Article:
David Bourget (Western Ontario)
David Chalmers (ANU, NYU)
Rafael De Clercq
Jack Alan Reynolds
Learn more about PhilPapers
Argumentation 13 (1):73-96 (1999)
In this paper it is argued that much can be gained for the analysis and evaluation of arguing when fallacies are not, or not only, conceived of as flawed premiseâconclusion complexes but rather as argumentative moves which distort harmfully an interaction aiming at resolving communication problems argumentatively. Starting from Normative Pragmatics and the pragma-dialectical concept of fallacy, a case study is presented to illustrate a fallacy which is termed the 'revelation argument' because it is characterized by an interactor's revealing her thoughts and/or emotions to the addressees and claiming that these would have justificatory or refutatory potential with respect to the problem discussed. Although the revelation argument may not be a paradigm case of resolution- hindering moves, it is an extreme case of flawed reasoning that illustrates plainly the advantages of a communicational perspective on arguing and fallacies
|Keywords||Argument-as-process fallacies Normative Pragmatics observer perspective participant perspective Pragma-Dialectics rules for critical discussants strategies for immunization of contested standpoints|
No categories specified
(categorize this paper)
Setup an account with your affiliations in order to access resources via your University's proxy server
Configure custom proxy (use this if your affiliation does not provide a proxy)
|Through your library|
References found in this work BETA
No references found.
Citations of this work BETA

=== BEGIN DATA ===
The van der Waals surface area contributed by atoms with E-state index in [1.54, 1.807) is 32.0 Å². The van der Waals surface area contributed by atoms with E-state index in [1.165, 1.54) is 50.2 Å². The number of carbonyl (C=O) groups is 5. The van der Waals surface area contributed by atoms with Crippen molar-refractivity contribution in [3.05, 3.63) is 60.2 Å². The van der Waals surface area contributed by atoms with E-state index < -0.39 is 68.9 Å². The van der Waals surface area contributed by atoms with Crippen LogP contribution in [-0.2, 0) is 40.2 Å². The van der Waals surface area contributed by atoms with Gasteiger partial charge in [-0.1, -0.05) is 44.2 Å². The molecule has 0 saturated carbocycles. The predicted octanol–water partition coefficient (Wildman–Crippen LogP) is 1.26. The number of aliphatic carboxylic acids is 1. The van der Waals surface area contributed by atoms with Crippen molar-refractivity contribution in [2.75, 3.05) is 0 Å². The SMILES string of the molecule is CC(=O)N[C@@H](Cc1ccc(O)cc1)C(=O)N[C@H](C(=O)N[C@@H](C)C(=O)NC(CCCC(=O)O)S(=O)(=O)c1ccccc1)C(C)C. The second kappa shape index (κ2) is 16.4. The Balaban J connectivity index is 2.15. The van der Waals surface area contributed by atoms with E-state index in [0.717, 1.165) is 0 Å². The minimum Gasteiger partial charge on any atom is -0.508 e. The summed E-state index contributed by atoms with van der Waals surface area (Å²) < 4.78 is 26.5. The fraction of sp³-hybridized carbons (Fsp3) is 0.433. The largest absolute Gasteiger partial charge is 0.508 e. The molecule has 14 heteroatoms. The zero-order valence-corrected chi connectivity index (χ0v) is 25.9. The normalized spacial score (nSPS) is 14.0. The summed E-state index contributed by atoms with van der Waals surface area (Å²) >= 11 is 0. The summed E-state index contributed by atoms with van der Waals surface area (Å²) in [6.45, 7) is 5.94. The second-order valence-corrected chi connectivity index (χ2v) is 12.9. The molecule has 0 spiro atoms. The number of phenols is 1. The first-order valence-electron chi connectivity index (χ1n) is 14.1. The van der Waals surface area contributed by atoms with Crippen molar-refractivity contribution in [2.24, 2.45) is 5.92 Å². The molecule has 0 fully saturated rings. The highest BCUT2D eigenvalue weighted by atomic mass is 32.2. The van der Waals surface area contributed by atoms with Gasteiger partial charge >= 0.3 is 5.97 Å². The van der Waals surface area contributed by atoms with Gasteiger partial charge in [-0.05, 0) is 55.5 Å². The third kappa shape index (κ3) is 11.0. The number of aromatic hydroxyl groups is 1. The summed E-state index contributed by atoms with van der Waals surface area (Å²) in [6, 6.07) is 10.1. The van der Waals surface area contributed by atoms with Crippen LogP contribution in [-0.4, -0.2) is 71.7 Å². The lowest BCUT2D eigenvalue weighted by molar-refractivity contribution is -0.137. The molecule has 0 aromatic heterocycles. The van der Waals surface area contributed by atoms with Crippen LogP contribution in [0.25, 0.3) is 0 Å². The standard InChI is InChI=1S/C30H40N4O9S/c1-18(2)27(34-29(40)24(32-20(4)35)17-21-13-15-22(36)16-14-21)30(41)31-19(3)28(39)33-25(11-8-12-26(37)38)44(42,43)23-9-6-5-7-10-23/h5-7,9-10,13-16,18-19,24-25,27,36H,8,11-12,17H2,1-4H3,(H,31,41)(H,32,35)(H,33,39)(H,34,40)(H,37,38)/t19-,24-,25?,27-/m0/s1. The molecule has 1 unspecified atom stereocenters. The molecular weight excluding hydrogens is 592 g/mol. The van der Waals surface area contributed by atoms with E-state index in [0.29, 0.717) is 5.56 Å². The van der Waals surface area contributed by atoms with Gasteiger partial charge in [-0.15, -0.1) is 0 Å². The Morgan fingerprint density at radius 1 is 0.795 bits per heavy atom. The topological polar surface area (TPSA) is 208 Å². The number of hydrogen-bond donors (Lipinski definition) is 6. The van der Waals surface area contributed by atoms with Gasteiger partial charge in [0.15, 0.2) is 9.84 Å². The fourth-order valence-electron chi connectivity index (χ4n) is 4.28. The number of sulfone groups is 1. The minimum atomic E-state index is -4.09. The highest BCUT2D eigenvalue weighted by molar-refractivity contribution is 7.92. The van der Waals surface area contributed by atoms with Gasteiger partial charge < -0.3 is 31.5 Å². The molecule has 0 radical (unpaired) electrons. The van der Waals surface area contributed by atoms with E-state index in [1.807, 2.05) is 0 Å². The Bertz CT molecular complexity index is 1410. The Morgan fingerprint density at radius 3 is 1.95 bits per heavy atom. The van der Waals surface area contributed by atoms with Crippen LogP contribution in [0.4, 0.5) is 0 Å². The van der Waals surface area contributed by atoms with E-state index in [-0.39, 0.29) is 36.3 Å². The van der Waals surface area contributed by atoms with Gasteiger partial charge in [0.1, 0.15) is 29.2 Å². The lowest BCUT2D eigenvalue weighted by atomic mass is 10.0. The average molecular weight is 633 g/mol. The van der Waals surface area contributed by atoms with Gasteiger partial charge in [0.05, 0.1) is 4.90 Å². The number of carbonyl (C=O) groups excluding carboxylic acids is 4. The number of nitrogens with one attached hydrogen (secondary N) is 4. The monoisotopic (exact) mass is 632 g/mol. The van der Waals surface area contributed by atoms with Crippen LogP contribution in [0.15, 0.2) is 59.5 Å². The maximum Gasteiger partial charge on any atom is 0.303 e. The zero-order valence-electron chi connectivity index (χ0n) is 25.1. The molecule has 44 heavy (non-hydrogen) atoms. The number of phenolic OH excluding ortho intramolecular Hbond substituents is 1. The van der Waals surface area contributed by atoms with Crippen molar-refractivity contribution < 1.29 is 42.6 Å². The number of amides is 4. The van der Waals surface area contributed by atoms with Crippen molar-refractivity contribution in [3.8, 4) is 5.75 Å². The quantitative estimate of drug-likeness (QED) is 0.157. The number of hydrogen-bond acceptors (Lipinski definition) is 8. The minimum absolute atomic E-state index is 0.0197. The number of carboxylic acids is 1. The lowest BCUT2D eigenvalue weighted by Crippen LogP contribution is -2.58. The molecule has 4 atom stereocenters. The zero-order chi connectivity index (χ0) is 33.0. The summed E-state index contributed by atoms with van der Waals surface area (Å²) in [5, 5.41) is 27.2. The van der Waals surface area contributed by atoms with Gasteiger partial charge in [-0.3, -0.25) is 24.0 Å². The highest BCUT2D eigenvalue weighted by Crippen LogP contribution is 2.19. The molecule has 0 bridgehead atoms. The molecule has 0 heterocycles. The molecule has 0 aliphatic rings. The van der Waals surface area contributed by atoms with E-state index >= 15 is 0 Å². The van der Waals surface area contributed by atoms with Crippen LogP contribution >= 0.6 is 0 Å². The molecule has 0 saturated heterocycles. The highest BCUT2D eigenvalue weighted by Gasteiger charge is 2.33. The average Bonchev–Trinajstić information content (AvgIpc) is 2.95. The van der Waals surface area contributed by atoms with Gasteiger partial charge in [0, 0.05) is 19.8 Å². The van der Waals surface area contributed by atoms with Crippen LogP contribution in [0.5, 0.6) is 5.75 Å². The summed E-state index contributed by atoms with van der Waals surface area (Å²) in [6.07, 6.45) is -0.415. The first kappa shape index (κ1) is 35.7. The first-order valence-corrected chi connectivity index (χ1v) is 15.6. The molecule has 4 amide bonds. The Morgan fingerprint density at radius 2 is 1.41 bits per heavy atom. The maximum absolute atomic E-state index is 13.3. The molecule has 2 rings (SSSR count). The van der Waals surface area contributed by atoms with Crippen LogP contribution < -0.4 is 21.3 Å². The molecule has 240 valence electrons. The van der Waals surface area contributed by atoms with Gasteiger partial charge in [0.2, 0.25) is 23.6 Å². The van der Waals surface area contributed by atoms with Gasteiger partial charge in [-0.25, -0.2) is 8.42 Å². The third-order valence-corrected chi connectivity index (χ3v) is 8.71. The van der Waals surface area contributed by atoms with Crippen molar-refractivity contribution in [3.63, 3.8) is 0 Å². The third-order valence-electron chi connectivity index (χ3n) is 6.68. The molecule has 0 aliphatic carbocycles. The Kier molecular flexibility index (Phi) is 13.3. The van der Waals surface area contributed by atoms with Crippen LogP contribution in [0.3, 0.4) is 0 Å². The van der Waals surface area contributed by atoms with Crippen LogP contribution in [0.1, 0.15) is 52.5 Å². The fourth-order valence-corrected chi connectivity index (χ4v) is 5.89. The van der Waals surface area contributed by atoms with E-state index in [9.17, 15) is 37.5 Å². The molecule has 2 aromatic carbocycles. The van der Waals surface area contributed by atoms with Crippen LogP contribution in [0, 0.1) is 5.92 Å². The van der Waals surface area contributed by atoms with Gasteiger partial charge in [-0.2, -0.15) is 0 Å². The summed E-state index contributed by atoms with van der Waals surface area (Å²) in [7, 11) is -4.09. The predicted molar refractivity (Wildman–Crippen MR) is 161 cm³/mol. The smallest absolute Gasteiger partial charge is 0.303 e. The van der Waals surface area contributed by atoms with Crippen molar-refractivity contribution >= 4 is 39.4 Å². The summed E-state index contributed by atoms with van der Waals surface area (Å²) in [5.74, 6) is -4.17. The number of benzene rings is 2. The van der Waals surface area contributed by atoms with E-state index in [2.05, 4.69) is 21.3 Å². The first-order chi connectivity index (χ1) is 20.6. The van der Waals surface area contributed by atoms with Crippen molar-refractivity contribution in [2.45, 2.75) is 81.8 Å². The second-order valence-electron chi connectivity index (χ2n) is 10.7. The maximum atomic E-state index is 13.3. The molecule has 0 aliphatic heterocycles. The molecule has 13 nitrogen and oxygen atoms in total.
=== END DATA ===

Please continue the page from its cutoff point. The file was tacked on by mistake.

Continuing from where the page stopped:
No citations found.
Similar books and articles
Douglas Walton (1999). Rethinking the Fallacy of Hasty Generalization. Argumentation 13 (2):161-182.
David Botting (2011). Can 'Big' Questions Be Begged? Argumentation 25 (1):23-36.
Louise Cummings (2003). Formal Dialectic in Fallacy Inquiry: An Unintelligible Circumscription of Argumentative Rationality? [REVIEW] Argumentation 17 (2):161-183.
Nic Damnjanovic (2012). Revelation and Physicalism. Dialectica 66 (1):69-91.
David Botting (2012). What is a Sophistical Refutation? Argumentation 26 (2):213-232.
Erik C. W. Krabbe (1998). Who is Afraid of Figure of Speech? Argumentation 12 (2):281-294.
David Botting (2012). Fallacies of Accident. Argumentation 26 (2):267-289.
Michael Veber (2012). “People Who Argue Ad Hominem Are Jerks” and Other Self-Fulfilling Fallacies. Argumentation 26 (2):201-212.
Peter Drum (2003). Supernatural Religion and the Problem of Providence. Sophia 42 (1):27-29.
Louise Cummings (2004). Rejecting the Urge to Theorise in Fallacy Inquiry. Argumentation 18 (1):61-94.
R. G. Swinburne (1972). The Argument From Design - a Defence. Religious Studies 8 (3):193 - 205.
Christopher W. Tindale (2007). Fallacies and Argument Appraisal. Cambridge University Press.
Christoph Lumer (2000). Reductionism in Fallacy Theory. Argumentation 14 (4):405-423.
C. Howson (2013). Exhuming the No-Miracles Argument. Analysis 73 (2):205-211.
Added to index2010-09-11
Total downloads2 ( #337,655 of 1,096,953 )
Recent downloads (6 months)1 ( #273,368 of 1,096,953 )
How can I increase my downloads?